The first major decision many young people make in their lives will be the decision to go to university, college or to take a different path.
It’s a decision that marks a transition into adulthood, and for some, can be the first life changing decision made without the influence of parents or guardians. It can be an incredibly difficult and stressful time for a young person and adults don’t make it any better.
Parents want the best for their children, but many fall into the trap of valuing university over other choices. Students who want to go to college or enter the workforce after high school might find themselves applying for universities despite their best interests to appease a concerned guardian.
Many high schools push university over other options, believing that having a higher percentage of university bound students makes their school look better. Guidance counsellors and teachers might make the misguided decision to steer students towards university level courses rather than college courses where they may have greater success.
Students often put pressure on themselves. They take in all of this information and force themselves into a university mindset that might be unnatural to them. I remember students from my high school shaming one another for the choices they made in their applications. Students who considered applying to colleges, or even less “prestigious” university programs were treated as less than and their intelligence was called into question. This shaming lead many of them to apply to universities that weren’t right for them.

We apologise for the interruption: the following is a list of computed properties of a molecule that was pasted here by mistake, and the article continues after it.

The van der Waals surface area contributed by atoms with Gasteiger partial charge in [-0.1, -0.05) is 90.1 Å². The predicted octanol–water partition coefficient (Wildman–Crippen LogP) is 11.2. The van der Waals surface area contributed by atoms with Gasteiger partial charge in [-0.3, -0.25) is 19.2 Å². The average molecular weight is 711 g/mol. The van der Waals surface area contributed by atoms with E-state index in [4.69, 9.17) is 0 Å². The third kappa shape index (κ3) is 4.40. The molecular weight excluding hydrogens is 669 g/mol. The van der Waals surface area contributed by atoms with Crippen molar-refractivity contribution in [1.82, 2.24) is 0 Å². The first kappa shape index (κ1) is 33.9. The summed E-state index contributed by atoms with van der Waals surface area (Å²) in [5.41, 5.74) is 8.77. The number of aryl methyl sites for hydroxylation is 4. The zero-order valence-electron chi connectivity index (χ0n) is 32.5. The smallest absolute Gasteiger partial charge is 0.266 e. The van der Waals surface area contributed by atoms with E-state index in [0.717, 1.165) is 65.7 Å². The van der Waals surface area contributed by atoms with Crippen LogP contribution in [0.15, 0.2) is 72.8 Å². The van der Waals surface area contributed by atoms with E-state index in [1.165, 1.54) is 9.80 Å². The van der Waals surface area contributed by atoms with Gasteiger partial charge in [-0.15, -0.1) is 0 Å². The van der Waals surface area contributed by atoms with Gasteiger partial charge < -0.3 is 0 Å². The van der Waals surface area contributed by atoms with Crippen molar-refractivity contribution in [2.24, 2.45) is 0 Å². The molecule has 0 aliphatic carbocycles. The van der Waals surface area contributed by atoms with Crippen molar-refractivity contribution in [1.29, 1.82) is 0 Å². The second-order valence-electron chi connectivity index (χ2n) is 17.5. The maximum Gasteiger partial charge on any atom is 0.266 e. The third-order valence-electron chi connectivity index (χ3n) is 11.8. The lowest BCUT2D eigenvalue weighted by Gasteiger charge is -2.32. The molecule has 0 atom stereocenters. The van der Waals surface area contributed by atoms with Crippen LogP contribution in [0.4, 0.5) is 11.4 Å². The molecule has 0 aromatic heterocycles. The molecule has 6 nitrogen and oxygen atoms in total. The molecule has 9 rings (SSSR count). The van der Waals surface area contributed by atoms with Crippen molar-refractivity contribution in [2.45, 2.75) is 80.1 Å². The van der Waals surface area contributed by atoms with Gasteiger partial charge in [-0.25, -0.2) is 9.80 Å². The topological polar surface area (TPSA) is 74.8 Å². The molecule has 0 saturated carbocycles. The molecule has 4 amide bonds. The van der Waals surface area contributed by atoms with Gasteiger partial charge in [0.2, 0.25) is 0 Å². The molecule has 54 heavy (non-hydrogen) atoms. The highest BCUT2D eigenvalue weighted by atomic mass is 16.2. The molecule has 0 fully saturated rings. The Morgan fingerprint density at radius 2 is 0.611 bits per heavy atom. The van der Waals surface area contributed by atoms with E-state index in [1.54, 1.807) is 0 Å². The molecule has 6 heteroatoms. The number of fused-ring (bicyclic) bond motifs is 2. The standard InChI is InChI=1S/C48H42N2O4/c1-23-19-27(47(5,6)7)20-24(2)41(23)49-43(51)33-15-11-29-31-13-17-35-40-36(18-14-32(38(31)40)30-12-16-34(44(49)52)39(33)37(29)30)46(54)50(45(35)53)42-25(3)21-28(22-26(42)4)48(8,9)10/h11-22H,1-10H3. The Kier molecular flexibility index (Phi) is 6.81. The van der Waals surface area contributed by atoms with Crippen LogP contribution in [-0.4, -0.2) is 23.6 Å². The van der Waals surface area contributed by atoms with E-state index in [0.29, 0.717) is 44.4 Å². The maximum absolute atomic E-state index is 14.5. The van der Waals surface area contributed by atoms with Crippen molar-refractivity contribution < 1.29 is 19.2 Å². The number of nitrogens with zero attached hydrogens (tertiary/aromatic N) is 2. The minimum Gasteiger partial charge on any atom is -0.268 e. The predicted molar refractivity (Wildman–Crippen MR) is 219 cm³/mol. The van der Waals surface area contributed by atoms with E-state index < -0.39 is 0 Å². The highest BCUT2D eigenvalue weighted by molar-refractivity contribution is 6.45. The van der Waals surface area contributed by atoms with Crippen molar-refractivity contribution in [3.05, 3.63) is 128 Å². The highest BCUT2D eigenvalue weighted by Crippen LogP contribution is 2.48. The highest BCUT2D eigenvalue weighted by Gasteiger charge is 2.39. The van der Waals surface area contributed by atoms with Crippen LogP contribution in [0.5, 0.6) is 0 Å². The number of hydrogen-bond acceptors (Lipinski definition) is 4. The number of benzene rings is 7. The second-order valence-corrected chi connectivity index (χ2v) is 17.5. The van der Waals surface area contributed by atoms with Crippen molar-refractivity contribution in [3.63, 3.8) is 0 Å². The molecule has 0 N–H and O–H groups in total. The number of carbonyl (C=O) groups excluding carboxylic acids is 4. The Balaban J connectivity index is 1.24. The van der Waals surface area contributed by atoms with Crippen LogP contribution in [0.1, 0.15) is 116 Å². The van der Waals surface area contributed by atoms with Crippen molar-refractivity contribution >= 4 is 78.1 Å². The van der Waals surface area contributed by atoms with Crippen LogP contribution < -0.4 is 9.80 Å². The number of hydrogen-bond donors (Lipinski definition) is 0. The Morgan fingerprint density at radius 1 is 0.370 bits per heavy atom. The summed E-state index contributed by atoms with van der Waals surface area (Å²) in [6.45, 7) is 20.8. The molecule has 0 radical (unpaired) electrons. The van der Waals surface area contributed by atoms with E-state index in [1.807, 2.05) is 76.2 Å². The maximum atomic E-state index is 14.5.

There’s nothing wrong with a university education, of course. The theory based approach to learning works well for some people and many students end up thriving in academia. There are other students, however, who flounder in this kind of environment. These students might be better suited to the more hands on approach that college provides, or the real world job training that an apprenticeship provides.
Not everybody is meant for university and forcing students into that pathway will only set them up for failure. Yes, people can work hard, and get their grades up to get into a difficult program, but not everybody has the desire or disposition for higher learning and we need to get better at respecting that.
Not all students shine when writing essays or giving presentations, some people’s strengths are in cooking, or carpentry, things that can be developed in college programs. College provides a different approach to professional life than university. Students who have a specific occupation and career path in mind can earn a certification in that line of work and move right into a job.
For those of us who made the choice to pursue a university degree, we need to recognize, that while this may have been the right choice for us as individuals, it might not be the right choice for our friends, siblings and classmates.
It’s approaching the time of year where the high school students in our lives will find out if they were accepted to the universities and colleges they applied to this winter. It might be difficult news for some, it might be amazing news for others. No matter what happens, we need to let them know there is no shame in their decisions. There’s no doubt that they’ll have put a lot of thought into what path to choose for themselves, and respecting that is integral to their developing sense of independence.
The world needs all kinds of people, we need academics, and writers, and professors, certainly but we also need craftsmen, and paramedics, and cooks.
Seeing the value in a college education, and recognizing that apprenticeships and job training are also valuable forms of education is what will ultimately help the most people find the most amount of professional success.